Michael Budde says many Christians would like a Christ who allows them to kill.
A friend of Budde’s once described him as “the most Anabaptist Catholic I’ve ever met.” I would agree and as proof hand out copies of his work on American Christianity’s capture by consumer capitalism, on demystifying and resituating martyrdom within the everyday practices of the church, and on Christian identity as ecclesial solidarity.
His new collection, Foolishness to Gentiles: Essays on Empire, Nationalism, and Discipleship, looks at whether American imperial decline will take American Christianity down with it; the role of the church “after development”; Dorothy Day as “the patron saint of anarchism”; and themes of violence and revenge in popular culture.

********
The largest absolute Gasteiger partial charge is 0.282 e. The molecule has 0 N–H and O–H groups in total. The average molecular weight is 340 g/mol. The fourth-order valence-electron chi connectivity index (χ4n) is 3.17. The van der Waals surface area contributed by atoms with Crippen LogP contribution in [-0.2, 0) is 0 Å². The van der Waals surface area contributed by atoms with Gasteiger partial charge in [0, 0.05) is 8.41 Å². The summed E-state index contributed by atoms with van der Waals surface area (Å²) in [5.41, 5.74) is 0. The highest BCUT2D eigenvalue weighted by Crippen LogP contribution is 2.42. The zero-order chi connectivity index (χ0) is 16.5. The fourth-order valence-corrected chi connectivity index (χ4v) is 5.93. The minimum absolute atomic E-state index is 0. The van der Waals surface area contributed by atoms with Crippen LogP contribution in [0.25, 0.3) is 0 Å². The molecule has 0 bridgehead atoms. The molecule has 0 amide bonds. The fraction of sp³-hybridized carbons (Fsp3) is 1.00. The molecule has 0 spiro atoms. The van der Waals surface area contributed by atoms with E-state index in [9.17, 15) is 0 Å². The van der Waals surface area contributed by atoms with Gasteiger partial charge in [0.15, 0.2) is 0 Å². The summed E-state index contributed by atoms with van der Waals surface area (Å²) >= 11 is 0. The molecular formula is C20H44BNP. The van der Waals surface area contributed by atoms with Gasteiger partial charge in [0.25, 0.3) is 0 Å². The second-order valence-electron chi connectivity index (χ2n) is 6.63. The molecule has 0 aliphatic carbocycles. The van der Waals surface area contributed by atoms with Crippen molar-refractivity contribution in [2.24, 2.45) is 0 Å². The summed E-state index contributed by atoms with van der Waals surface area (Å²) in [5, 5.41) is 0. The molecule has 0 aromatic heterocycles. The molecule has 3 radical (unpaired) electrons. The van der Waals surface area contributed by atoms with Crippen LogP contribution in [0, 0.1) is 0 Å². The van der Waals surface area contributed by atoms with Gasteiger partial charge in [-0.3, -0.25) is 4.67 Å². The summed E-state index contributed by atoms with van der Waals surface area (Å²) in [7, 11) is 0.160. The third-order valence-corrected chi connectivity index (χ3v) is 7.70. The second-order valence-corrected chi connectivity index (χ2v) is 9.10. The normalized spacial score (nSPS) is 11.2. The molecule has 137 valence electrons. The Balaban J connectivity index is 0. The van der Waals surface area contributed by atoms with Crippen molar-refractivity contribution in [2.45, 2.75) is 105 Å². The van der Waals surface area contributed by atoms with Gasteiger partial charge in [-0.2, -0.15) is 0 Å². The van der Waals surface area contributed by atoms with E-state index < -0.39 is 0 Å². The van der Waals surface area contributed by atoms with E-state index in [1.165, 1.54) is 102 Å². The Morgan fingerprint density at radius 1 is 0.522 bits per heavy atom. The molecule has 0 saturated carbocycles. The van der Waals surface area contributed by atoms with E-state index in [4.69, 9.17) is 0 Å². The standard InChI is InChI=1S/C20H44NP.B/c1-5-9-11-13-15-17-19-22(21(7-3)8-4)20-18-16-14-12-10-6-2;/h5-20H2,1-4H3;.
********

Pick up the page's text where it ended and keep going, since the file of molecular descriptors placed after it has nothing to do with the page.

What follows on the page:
I’ve been hearing one essay, “Killing with Kindness,” in my head these last few weeks as we view the destruction of Ukraine, an ancient Christian community, by a political leader who is an adherent of what is historically a branch of that same Christian community. (Our inurement to the spectacle of Christians killing Christians is a major theme in Budde’s work.)
Originally published on Plough, used with permission